So, that’s it for now. The On30 layout remains. And, I’ll get some work done on it as time permits. I have most of the supplies needed to “complete” it. It’ll just be a matter of inclination.

WW&F #9 Is Running!

Boy, was I ever in the wrong place yesterday!

Yesterday, at 2:45PM, WW&F #9 made her first moves under steam since June of 1933 at the Wiscasset, Waterville & Farmington Railway Museum in Alna, Maine. Unfortunately, I wasn’t there, but a couple of other fans were, and shared some video. I hope you enjoy these as much as I do!

Thanks to YouTube user bunky41058 for those clips!

Eric Schade put together this nice video. It’s about 20 minutes long, and is a good look at yesterday’s festivities.

Eric posted the following on his YouTube page, along with the video:

She was built in 1891 by the Portland Company in Portland Maine. She served the Sandy River Railway as #5 then Sandy River and Rangely Lakes RR as #6 until 1924 when she was purchased by the Kennebec Central wearing the number 4. when that line closed in January 1933 she was purchased by the Wiscasset, Waterville and Farmington RR and served for a few months before that line closed in June. She was rescued from the cutting torch by Frank Ramsdell and William Monepenny and spent the next 60 some years in a shed on the Ramsdell farm in Connecticut before heading back to Maine and the WW&F Railway Museum. Restoration work started in 2006 and is largely the result of volunteer labor.

This is very exciting, and Donna and I are thrilled to have been able to participate in the project to, as donors whenever possible. If you’re at all interested in the Maine 2-Footers, we encourage you to join the Wiscasset, Waterville & Farmington Railway Museum.

Now There’s a Prototype for Hi-Rail!

There's a prototype for everything -- including 3-rail!
There’s a prototype for everything — including 3-rail! Photo by Treve Kneebone

So, are you an O-gauger running on three-rail track? Are your buddies giving you grief because of it? Well, just show them this picture. It’s Gar-Graves in 1:1 scale!

Sad Day in Portland

The FRA certification on Monson #4 expired at the end of March, and the Maine Narrow Gauge Museum doesn’t know when she’ll be back in service — #4 needs a new boiler before the FRA will re-certify the loco.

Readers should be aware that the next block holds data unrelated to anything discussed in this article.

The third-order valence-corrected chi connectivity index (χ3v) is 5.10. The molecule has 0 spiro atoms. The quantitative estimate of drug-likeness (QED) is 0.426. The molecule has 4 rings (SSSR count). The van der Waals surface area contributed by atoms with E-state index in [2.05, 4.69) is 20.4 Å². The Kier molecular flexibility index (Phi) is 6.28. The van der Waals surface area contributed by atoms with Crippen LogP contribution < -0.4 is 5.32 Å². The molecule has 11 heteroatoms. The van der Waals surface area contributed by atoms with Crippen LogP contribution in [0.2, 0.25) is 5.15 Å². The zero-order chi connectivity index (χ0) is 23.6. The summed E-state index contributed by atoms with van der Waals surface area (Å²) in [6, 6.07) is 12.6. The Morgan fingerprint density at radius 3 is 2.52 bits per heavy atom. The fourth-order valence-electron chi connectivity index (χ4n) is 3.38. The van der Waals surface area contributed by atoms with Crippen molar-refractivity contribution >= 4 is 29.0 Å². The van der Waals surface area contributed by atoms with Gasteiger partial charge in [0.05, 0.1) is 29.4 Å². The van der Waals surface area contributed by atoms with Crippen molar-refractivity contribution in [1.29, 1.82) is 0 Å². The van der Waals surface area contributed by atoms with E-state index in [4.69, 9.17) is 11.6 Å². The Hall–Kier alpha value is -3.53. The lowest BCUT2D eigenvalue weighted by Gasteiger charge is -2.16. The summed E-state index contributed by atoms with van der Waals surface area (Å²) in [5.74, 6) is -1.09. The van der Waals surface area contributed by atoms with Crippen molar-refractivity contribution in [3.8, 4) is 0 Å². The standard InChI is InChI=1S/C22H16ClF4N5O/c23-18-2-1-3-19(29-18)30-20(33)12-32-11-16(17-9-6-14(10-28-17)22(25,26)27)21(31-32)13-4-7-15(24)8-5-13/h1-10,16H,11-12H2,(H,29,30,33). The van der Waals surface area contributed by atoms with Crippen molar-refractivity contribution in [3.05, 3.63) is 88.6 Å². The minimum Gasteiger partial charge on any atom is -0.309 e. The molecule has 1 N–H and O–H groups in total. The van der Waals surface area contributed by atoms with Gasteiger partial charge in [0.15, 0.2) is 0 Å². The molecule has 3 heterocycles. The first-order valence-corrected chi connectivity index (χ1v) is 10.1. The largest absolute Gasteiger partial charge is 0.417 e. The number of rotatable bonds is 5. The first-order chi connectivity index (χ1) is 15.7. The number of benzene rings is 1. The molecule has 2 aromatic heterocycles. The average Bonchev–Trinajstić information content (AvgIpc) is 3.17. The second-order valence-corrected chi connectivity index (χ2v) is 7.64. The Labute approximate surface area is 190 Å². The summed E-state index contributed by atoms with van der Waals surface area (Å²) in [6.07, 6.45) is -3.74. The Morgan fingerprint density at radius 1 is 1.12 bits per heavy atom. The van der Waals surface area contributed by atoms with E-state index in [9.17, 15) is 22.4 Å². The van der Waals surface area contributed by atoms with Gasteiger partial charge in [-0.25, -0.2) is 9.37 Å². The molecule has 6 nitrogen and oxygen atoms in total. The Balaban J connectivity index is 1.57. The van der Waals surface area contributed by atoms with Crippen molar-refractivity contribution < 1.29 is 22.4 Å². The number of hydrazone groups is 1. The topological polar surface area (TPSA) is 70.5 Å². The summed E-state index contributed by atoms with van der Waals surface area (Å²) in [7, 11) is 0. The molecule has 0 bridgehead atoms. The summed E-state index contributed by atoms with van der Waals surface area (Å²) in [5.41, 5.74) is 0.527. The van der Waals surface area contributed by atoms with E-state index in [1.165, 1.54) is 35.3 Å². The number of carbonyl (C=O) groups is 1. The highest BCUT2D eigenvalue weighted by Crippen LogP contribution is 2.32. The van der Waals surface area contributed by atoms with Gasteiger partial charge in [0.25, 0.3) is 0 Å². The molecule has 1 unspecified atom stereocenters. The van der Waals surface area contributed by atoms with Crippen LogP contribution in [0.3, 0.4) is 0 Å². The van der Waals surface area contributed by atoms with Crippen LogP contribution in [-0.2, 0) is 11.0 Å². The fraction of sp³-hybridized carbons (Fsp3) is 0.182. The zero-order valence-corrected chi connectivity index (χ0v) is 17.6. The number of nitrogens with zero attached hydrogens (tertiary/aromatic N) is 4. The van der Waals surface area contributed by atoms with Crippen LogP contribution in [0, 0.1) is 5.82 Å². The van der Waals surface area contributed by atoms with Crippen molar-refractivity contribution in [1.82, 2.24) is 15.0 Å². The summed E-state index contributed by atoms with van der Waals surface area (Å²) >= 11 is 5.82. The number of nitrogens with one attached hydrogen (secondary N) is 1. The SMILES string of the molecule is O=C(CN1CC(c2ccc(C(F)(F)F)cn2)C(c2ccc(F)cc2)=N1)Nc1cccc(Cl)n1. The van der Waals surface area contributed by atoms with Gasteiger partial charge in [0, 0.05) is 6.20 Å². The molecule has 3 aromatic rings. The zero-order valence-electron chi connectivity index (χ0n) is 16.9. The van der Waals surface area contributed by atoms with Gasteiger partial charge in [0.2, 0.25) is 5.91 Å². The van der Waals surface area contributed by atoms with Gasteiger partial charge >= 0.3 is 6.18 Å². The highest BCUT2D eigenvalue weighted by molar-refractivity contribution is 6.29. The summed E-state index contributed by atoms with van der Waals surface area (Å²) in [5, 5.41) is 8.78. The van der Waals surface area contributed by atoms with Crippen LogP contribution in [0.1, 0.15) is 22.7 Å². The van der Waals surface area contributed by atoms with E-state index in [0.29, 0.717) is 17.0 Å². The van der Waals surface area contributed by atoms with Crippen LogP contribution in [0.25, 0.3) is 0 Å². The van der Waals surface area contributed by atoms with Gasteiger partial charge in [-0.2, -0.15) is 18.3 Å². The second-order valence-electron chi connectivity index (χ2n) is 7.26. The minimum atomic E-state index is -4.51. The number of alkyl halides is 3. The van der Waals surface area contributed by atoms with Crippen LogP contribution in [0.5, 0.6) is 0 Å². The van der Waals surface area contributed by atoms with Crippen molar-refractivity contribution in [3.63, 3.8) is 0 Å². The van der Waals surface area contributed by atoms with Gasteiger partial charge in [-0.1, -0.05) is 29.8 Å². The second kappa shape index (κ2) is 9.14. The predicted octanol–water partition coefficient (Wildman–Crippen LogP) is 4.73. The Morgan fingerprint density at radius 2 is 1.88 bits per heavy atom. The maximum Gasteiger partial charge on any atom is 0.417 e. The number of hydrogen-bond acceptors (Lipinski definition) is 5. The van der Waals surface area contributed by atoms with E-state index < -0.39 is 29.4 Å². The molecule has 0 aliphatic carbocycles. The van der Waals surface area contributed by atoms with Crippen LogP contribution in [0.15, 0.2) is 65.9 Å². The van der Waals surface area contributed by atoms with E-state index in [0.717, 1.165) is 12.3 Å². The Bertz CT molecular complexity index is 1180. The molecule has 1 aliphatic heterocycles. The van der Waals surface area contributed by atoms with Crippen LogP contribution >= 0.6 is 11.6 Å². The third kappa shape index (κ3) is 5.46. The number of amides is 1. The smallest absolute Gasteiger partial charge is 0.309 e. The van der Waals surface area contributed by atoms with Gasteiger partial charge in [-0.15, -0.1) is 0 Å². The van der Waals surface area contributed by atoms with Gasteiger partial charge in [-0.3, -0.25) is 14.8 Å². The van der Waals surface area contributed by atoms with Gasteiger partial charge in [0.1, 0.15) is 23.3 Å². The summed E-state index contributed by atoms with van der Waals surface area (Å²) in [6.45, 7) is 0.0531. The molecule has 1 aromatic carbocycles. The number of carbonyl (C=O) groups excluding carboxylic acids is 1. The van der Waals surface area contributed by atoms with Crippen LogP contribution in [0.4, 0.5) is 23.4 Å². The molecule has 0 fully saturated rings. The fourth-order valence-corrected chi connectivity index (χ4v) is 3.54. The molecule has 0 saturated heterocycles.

You can read the whole story here…

On30 Guy™ Shop Now Open!

Eagle-eyed readers will have noticed a new tab in the site menu — the On30 Guy Shop is now open for business!

Initial product offerings are related to Dead Rail, and I’m featuring the DelTang radio system I’ve been talking so much about lately. There are also a number of related items available — batteries, chargers, supplies, etc.

Product is on the way from across the country and around the world, and I’ve established regular dialog with several suppliers. So, even items that are currently on back-order can be purchased with confidence that I’ll be able to fill your order quickly.

There are a number of other products in the works, too, including On30 rolling stock kits and a variety of textures that will be unique to the On30 Guy Shop.

Now, before you ask, the answer’s still “no” on my earlier products. It’s still prohibitively expensive to product the pickup wipers for the On30 Shay and for the On30 Mogul tender. I’ve not given up completely, though. I’m still on the lookout for a vendor who can supply those parts at a reasonable cost.

Eagles Mere Museum Layout Featured on Scranton/Wilkes-Barre TV

Channel 16 in Scranton/Wilkes Barre, PA put together a really nice package featuring the Eagles Mere Museum and the model railroad Kevin Hunter of Berrett Hill Trains built for them.

The museum, and the railroad, will be open after the Lycoming On30 Meet in July. Or, you can find out more about the Eagles Mere Museum here.

World’s Largest Model Railroad

Okay, so the guy’s a little corny and over the top, but this is a pretty cool look at Miniature Wonderland, the world’s largest model railroad. I think the chick who makes the little people’s got the hots for the “tv star.”

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If I ever get to Germany, I’ve got to check this place out!